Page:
SUNDAY: Ramirez is not under federal investigation and has not been connected to any drug ring, Shelley Murphy and Evan Allen of the Boston Globe report. Rather, Ramirez’s friend – who was arrested in April while transporting fentanyl from New York to Massachusetts – mentioned the player’s name “to get the cops off his back, which didn’t work,” the friend’s attorney informed Murphy and Allen.
Ramirez’s agent, Adam Katz, responded Sunday, saying (via Bob Nightengale of USA Today, on Twitter): “The reporting on Hanley’s involvement in this matter was reckless and irresponsible. It’s unfortunate that one careless, inaccurate story can generate such widespread negative and damaging coverage. Hanley is pleased to be absolved from wrongdoing and having any involvement in this matter.”
FRIDAY: Long-time major-leaguer Hanley Ramirez is “being eyed” in relation to a broader federal and state drug investigation, Michele McPhee of ABC News and Newsweek reports on Twitter. The precise nature of the Ramirez’s involvement is not yet entirely clear; at present, it’s not even apparent whether he is viewed as a potential suspect of any kind by authorities, and he has not been charged with any crimes.
Ramirez’s agent, Adam Katz, issued a statement to media members including Ken Rosenthal of The Athletic (Twitter link). He asserts that “Hanley has no knowledge of any of the allegations contained in this media report and he is not aware of any investigation.”
McPhee, a veteran crime reporter, explained in an appearance on Boston’s 98.5 The Sports Hub (audio link) that a man (not Ramirez) was found by police to be carrying in his vehicle a large volume of drugs — specifically, fentanyl and crack cocaine. She continued to report that the man, who was later arrested and charged, “claimed that one of the items found in the vehicle belonged to Hanley Ramirez and then FaceTimed [Ramirez] in front of police.”
The suspect is evidently also linked to a broader Lawrence, Massachusetts fentanyl ring that has been the subject of a significant, ongoing investigation. Tom Cleary of Heavy.com dug up some related criminal complaints that seem to line up with the reporting. None of those documents mention Ramirez.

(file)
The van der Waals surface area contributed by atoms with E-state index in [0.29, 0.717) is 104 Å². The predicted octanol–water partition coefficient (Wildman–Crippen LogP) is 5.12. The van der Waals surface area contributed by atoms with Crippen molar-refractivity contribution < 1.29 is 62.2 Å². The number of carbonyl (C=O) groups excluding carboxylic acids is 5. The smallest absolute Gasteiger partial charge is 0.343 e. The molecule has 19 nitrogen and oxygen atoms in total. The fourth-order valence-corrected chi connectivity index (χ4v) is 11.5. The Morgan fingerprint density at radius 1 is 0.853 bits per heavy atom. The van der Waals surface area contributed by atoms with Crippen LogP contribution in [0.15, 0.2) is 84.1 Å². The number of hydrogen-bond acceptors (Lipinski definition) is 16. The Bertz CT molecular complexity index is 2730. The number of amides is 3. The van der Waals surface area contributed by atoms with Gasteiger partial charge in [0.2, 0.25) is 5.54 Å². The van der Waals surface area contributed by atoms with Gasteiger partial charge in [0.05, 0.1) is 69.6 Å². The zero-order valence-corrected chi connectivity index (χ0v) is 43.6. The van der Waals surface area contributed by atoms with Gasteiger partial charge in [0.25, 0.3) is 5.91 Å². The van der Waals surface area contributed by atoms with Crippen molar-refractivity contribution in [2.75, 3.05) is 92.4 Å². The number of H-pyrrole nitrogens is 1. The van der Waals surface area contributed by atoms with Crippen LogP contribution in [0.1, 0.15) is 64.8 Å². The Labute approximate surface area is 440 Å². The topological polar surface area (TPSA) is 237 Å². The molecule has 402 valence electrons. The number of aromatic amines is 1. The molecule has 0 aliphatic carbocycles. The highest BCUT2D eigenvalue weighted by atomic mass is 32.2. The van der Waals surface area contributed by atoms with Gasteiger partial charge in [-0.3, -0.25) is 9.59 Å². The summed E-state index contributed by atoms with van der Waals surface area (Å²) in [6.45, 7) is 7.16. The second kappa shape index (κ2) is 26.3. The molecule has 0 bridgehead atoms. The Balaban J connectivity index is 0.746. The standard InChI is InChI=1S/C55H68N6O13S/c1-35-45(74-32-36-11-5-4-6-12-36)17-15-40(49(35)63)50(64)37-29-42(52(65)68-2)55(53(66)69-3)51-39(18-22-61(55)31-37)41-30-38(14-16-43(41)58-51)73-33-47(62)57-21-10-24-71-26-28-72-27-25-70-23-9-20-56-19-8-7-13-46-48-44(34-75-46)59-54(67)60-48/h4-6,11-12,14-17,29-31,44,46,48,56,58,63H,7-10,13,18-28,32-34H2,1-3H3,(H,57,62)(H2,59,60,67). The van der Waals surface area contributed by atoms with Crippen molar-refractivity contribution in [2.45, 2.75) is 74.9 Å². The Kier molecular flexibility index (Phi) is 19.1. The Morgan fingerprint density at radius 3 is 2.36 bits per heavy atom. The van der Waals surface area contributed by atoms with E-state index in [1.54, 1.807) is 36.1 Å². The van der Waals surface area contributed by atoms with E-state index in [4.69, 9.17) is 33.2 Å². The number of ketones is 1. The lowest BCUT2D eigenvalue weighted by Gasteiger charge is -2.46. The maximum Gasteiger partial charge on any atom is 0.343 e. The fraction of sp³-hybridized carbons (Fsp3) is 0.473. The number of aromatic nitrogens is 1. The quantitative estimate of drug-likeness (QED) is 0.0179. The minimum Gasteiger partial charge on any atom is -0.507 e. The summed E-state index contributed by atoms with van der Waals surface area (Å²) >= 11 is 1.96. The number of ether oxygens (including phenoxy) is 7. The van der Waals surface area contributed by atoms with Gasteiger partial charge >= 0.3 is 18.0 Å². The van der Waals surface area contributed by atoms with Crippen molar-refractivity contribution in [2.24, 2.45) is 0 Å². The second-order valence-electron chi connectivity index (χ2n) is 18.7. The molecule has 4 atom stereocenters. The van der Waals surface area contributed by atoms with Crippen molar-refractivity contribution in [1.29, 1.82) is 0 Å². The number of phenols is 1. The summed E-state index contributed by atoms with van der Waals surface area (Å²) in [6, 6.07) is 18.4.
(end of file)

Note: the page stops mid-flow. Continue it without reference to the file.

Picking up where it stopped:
Additionally, McPhee stated in the above-linked radio interview that the incident “sparked, obviously, some contact between Ramirez and law enforcement who were working on this case.” That said, the nature and timing of that contact is not known. And there’s no real suggestion to this point that Ramirez is a subject of ongoing investigation himself.
Ramirez is currently a free agent. He opened the year with the Red Sox but was designated for assignment in late May and later released. When Ramirez was sent packing by the Boston organization, it came as a bit of a surprise. While he was slumping at the time, he had started the season well and seemed worthy of a longer leash, particularly given his hefty salary.
When the Sox decided on the move, president of baseball operations Dave Dombrowski and manager Alex Cora gave a somewhat unusual account of the decisionmaking process. With rather atypical willingness to discuss the decision in detail, both said that Cora had suggested it’d be preferable to part with Ramirez despite plans to move another player off of the roster.
McPhee says that the above-referenced incident “coordinated with the the timing of [Ramirez’s] release from the Red Sox.” The team, though, maintains that it had no knowledge of any investigation at the time, as Alex Speier of the Boston Globe tweets. The decision on Ramirez was based purely on baseball considerations, per the organization.
It’s important to note, too, that it’s still not clear whether the dates really do line up in the manner hinted at. While Ramirez was technically released on June 1st, release waivers were requested on May 30th. And he was designated for assignment — the truly consequential roster move — on May 25th. A press release indicates that the arrest of the suspect occurred on June 6th; if the car stop occurred at a prior time, the date is unreported at this point.
It has also been a topic of some note in recent weeks that Ramirez has remained unsigned for an extended stretch. Because he was released, the Red Sox are obligated to him for the $15MM or that was left on his contract for the present season. Any other club could have (and still can) acquire Ramirez’s services for the only the league-minimum rate of pay. Today’s reporting could, in theory, provide a reason for Ramirez’s still-ongoing free agency. But there’s no direct evidence for that proposition and there are certainly other conceivable explanations for the fact that he has not yet joined a new team.
Ramirez, 34, is certainly not your average major leaguer. He has played 14 seasons at the game’s highest level, earning about $160MM along the way. Early in his career, it seemed Ramirez might be on a Hall-of-Fame trajectory, though he has not been consistently productive more recently. Ramirez has generated some controversy at times for eccentric behavior, though that has never been a significant concern during periods when he has produced at the plate. What impact, if any, this still-developing situation may have on his career moving forward remains to be seen.